International Primary Curriculum: Children discover first-hand about the brain and learning
May 3, 2013
Children at The British Embassy School in Ankara, Turkey have been discovering first-hand about the brain and how people learn in, what teacher Tom Henley describes as a “profound learning experience.”
As the Entry Point to their learning with the International Primary Curriculum Brainwave unit, the 8 and 9 year old children from Year 4 took part in a hands-on experience to learn about the composition and layout of the brain.
“We used cow brains from a local Turkish butchers (they are on the menu here)” says Tom, the Year 4 class teacher. “We initially decided on sheep brains which are more common, but they were actually a little too small [for the learning experience].” The children wore science lab coats, glasses and gloves to conduct the investigation and used scalpels for dissection on wooden boards.
The school has a Science lab with a highly qualified specialist teacher and lab assistant who supported Tom with the learning. “They prepared the lab in advance and delivered a presentation on the parts of the brain and how, in very simple terms, the brain works in relation to learning,” explains Tom. “They modelled good lab practice such as how to use a scalpel safely, and wearing safety glasses, gloves and lab coats.”
The children dissected the brains to explore and see for themselves the major areas that had been identified and discussed during the presentation by the Science teacher. “We looked closely at how the brain is connected and in particular why greater surface area (wrinklyness) is a key indicator of greater brain power. Rabbits have quite smooth brains compared to dolphins or humans,” Tom explains.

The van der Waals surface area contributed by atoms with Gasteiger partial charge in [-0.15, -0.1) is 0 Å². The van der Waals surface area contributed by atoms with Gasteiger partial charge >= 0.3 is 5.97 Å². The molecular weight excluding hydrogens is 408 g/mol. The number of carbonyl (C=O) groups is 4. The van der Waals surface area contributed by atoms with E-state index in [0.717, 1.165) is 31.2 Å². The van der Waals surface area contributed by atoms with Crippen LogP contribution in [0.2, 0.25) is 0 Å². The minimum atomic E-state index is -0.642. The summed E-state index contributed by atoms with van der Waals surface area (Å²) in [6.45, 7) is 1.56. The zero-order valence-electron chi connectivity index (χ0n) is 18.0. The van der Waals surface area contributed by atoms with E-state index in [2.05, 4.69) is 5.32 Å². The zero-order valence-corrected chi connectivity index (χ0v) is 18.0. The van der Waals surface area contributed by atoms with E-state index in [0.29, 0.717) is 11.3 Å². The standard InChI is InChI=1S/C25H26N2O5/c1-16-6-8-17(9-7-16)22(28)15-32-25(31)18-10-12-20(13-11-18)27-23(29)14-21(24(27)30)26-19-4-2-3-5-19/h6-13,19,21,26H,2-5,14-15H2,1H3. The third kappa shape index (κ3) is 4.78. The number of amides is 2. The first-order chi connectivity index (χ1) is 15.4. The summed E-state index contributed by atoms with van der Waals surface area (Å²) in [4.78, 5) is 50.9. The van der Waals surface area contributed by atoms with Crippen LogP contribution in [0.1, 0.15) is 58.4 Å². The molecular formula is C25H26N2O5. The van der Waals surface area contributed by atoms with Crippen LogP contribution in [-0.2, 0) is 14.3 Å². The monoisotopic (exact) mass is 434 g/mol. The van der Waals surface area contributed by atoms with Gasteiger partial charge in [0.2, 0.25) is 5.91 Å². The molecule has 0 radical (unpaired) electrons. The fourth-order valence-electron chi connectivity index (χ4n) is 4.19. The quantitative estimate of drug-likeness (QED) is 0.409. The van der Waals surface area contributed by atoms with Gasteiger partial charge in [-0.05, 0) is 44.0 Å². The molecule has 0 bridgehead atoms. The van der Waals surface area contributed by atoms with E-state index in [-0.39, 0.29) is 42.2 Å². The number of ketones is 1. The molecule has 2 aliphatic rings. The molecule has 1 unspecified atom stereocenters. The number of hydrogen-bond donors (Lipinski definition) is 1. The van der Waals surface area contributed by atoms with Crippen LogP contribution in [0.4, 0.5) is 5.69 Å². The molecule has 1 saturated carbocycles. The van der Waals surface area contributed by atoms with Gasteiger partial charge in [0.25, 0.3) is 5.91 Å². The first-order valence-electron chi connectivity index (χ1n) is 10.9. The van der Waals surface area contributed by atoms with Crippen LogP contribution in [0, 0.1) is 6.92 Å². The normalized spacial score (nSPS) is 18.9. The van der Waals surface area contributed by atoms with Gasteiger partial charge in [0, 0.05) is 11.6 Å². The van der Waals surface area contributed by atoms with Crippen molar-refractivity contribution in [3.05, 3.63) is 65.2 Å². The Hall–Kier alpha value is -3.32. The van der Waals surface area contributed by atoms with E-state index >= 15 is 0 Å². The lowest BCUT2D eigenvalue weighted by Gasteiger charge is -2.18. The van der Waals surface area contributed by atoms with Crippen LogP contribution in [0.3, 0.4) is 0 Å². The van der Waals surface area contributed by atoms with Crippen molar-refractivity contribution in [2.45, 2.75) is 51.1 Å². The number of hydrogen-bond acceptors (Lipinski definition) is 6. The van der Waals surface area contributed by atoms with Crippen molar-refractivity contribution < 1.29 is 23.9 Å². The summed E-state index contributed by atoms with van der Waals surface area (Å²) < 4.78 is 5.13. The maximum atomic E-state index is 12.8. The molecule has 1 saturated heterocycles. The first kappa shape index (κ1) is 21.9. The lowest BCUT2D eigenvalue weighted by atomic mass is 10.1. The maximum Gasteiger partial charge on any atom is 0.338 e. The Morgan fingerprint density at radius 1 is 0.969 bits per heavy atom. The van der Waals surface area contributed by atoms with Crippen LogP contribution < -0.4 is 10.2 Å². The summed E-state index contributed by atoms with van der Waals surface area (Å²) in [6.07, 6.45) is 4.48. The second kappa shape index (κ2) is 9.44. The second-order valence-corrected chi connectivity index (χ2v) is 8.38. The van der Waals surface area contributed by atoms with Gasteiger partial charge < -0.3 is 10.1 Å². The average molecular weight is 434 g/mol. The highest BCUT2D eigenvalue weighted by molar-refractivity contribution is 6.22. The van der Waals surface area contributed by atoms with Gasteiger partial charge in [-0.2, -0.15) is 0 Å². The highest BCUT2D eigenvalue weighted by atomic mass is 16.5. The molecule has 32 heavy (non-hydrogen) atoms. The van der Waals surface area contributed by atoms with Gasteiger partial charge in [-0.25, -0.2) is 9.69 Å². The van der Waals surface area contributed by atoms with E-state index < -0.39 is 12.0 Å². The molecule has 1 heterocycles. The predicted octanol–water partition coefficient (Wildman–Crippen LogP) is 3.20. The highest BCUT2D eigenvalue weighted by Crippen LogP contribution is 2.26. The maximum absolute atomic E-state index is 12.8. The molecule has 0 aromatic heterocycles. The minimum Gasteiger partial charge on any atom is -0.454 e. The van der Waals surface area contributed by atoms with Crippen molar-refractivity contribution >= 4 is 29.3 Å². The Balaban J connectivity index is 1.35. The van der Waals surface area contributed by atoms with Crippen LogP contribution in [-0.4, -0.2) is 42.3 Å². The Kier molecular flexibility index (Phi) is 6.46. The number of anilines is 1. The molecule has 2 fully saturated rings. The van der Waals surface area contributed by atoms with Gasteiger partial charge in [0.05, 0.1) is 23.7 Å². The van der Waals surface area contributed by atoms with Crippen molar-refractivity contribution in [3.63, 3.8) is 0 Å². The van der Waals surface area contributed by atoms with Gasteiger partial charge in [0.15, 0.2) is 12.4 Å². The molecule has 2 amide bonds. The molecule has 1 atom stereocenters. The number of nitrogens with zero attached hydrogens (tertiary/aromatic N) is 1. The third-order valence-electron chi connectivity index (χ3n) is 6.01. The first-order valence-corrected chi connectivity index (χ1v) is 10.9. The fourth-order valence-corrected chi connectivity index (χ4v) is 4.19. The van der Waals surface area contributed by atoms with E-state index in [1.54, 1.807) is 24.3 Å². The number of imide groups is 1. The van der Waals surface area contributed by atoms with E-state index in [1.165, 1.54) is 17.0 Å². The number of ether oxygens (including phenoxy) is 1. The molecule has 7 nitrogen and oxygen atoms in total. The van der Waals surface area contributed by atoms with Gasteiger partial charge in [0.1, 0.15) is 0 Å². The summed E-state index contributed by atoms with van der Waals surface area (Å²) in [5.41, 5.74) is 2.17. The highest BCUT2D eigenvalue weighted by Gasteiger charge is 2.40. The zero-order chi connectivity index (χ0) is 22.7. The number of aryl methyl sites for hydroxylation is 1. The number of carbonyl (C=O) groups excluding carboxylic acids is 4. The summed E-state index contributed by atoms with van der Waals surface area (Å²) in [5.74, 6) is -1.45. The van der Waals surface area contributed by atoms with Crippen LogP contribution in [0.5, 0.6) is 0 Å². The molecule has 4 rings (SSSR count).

“The children were very surprised at how soft the brains were, they expected them to be quite hard and firm,” says Tom. “After some initial squeamishness, they all got stuck in and really enjoyed themselves. It was a profound learning experience. They still talk about it now.”
The British Embassy School in Ankara is one of over 1,500 schools in 85 countries around the world learning with the International Primary Curriculum. The IPC leads children through an engaging learning process that has clear outcomes for academic, personal and international learning. It helps children look at everything they learn through a local and global perspective, developing adaptable, globally-minded learners prepared for the world of tomorrow that they will be living and working in. For more information about learning with the IPC go to www.greatlearning.com/ipc